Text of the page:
Drought Worsens to Serious Levels

20 04 2021

Dale C. S. Destin |

With continued below normal rainfall through March, the meteorological drought has worsened to serious levels for Antigua. That is the “good” news, the bad news is that the drought is likely to get worse over the next few months, as below normal rainfall is forecast by most models.

WMO Lead Centre for Long-Range Forecast Multi-Model Ensemble is forecasting 60-70% likelihood of below normal rainfall for Antigua and Barbuda; only two of the 12 models forecast near normal rainfall. Also, below normal rainfall is likely for much of the Caribbean Basin.

This is the driest start to a year since 2015 and the ninth driest first-quarter for Antigua in a series that dates to 1928. The island-average rainfall of 93.0 mm (3.66 in) represents only 57 percent of the normal total for January to March (JFM); hence, 43 percent of the regular flow of water from our skies was missed by our plants, catchments, economy and ecosystems.

The rainfall for March of 29.2 mm (1.15 in) is the worst for the month since 2015. The total was only 63 percent of the usual amount for the first month of spring; hence, a significant deficit of 37 percent.

There is no discernible respite in the foreseeable future. The vast majority of models are forecasting deficit rainfall to be the order of the next six months. Thus, the drought is likely to get worse. Our catchments could again revert to mud patches and or grasslands, which has virtually become an annual phenomenon.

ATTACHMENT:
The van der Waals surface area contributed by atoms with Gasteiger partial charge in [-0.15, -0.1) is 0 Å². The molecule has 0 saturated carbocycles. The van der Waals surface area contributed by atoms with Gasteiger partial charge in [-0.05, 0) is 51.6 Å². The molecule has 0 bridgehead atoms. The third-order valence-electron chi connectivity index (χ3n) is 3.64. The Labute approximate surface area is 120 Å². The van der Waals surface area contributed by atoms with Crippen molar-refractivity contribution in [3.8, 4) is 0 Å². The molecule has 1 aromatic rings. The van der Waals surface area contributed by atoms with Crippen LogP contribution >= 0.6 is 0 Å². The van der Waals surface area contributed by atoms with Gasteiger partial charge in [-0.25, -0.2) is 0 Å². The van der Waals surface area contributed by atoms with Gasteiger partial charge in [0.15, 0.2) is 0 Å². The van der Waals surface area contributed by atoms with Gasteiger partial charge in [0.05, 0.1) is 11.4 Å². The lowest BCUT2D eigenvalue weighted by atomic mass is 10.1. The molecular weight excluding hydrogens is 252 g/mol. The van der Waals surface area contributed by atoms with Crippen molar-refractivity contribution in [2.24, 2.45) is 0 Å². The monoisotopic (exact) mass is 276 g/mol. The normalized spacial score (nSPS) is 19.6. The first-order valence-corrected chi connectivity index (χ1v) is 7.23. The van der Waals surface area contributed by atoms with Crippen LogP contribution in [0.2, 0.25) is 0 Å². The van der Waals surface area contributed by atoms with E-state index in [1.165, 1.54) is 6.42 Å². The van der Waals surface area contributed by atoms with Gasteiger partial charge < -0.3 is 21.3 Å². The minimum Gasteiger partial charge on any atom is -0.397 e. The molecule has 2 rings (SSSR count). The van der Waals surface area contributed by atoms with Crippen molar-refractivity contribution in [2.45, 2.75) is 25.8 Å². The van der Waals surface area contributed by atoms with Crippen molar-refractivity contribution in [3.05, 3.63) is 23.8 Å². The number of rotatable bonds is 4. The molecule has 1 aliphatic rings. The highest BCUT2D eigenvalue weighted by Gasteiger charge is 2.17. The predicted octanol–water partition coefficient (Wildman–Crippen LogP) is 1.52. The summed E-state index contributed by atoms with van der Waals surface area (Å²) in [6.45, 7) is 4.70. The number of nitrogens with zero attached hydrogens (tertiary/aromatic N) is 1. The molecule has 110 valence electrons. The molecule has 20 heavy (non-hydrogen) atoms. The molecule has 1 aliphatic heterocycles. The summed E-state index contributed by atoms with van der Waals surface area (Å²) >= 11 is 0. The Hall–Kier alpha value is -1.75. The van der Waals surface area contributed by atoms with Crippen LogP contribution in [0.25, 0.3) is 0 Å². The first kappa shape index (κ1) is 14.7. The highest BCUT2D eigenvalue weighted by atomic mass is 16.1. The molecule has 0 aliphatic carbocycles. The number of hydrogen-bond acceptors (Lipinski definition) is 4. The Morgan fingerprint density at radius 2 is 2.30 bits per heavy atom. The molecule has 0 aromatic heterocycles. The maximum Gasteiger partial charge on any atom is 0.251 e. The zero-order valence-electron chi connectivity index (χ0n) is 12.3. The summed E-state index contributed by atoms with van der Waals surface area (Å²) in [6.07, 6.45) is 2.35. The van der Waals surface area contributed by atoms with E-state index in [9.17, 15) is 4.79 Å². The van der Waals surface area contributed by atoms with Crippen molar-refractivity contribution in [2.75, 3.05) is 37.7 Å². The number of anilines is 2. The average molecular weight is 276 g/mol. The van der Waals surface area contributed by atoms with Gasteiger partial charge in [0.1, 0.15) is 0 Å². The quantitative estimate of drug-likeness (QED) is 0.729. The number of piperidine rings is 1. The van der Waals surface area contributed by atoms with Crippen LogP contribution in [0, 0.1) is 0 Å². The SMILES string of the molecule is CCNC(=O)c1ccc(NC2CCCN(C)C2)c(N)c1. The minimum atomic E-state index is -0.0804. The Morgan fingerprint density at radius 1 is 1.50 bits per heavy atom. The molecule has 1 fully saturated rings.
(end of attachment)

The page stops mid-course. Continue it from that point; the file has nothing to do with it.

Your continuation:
Other droughts generally lag a meteorological drought; however, it is evident from our catchments that agricultural, hydrological and ecological droughts, to some degree, are occurring or imminent. There is also the concern that this may precipitate a socio-economic drought. Our utilisation of the ocean around us for fresh water has made us resilient; notwithstanding, there are still likely to be notable impacts, direct and indirect, when the other droughts get underway in earnest.

The water authority, the Antigua Public Utilities Authority (APUA), has already signal an end to surface water to occur in a few months, that is even more likely than when it was said over a month ago, as rainfall for April has been virtually absent, thus far. Water rationing is imminent, if not already occurring.

Antigua is not alone in experiencing significant first-quarter rainfall deficits. Much of the Eastern Caribbean is having a similar thirst for rainfall. Short and long-term droughts continue to evolve across many places, and it is probable that the shortfall is precipitation will worsen and or spread to most of the Basin over the upcoming months.

Exert from the Caribbean Climate Outlook Forum (CariCOF) Drought Outlook for March 2021

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May’s Showers Ended Droughts

24 07 2019

Dale C. S. Destin |

The mini deluge at the end of May ended the droughts that were being experienced by Antigua, most of which started back in October 2017, after hurricanes Irma and Maria. May 2019 was the second wettest since 2011 and the 15th wettest on record dating back to 1928, with an island-average rainfall of 183.9 mm (7.24 in).